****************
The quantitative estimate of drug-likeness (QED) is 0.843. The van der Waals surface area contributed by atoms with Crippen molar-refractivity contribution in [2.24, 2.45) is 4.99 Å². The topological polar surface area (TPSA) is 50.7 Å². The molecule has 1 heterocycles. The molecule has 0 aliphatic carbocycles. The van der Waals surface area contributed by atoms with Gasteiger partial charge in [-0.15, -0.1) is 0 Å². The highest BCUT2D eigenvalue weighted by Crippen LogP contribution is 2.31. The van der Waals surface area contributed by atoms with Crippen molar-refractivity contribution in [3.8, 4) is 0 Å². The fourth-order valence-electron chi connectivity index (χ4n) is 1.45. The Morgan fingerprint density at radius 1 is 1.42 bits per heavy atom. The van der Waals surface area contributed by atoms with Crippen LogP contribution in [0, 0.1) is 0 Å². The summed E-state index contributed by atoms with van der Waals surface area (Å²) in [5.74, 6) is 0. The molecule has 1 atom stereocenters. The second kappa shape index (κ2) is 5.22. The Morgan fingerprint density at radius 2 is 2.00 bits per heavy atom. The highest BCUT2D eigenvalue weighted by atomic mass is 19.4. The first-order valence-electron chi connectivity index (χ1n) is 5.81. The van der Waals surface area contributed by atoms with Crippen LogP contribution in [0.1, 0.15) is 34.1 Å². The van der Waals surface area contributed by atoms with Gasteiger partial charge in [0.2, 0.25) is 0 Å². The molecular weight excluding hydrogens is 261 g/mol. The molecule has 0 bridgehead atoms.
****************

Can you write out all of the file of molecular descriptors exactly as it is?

The quantitative estimate of drug-likeness (QED) is 0.843. The van der Waals surface area contributed by atoms with Crippen molar-refractivity contribution in [2.24, 2.45) is 4.99 Å². The topological polar surface area (TPSA) is 50.7 Å². The molecule has 1 heterocycles. The molecule has 0 aliphatic carbocycles. The van der Waals surface area contributed by atoms with Gasteiger partial charge in [-0.15, -0.1) is 0 Å². The highest BCUT2D eigenvalue weighted by Crippen LogP contribution is 2.31. The van der Waals surface area contributed by atoms with Crippen molar-refractivity contribution in [3.8, 4) is 0 Å². The fourth-order valence-electron chi connectivity index (χ4n) is 1.45. The Morgan fingerprint density at radius 1 is 1.42 bits per heavy atom. The van der Waals surface area contributed by atoms with Crippen LogP contribution in [0, 0.1) is 0 Å². The summed E-state index contributed by atoms with van der Waals surface area (Å²) in [5.74, 6) is 0. The molecule has 1 atom stereocenters. The second kappa shape index (κ2) is 5.22. The Morgan fingerprint density at radius 2 is 2.00 bits per heavy atom. The highest BCUT2D eigenvalue weighted by atomic mass is 19.4. The first-order valence-electron chi connectivity index (χ1n) is 5.81. The van der Waals surface area contributed by atoms with Crippen LogP contribution in [0.1, 0.15) is 34.1 Å². The van der Waals surface area contributed by atoms with Gasteiger partial charge in [0.2, 0.25) is 0 Å². The molecular weight excluding hydrogens is 261 g/mol. The molecule has 0 bridgehead atoms.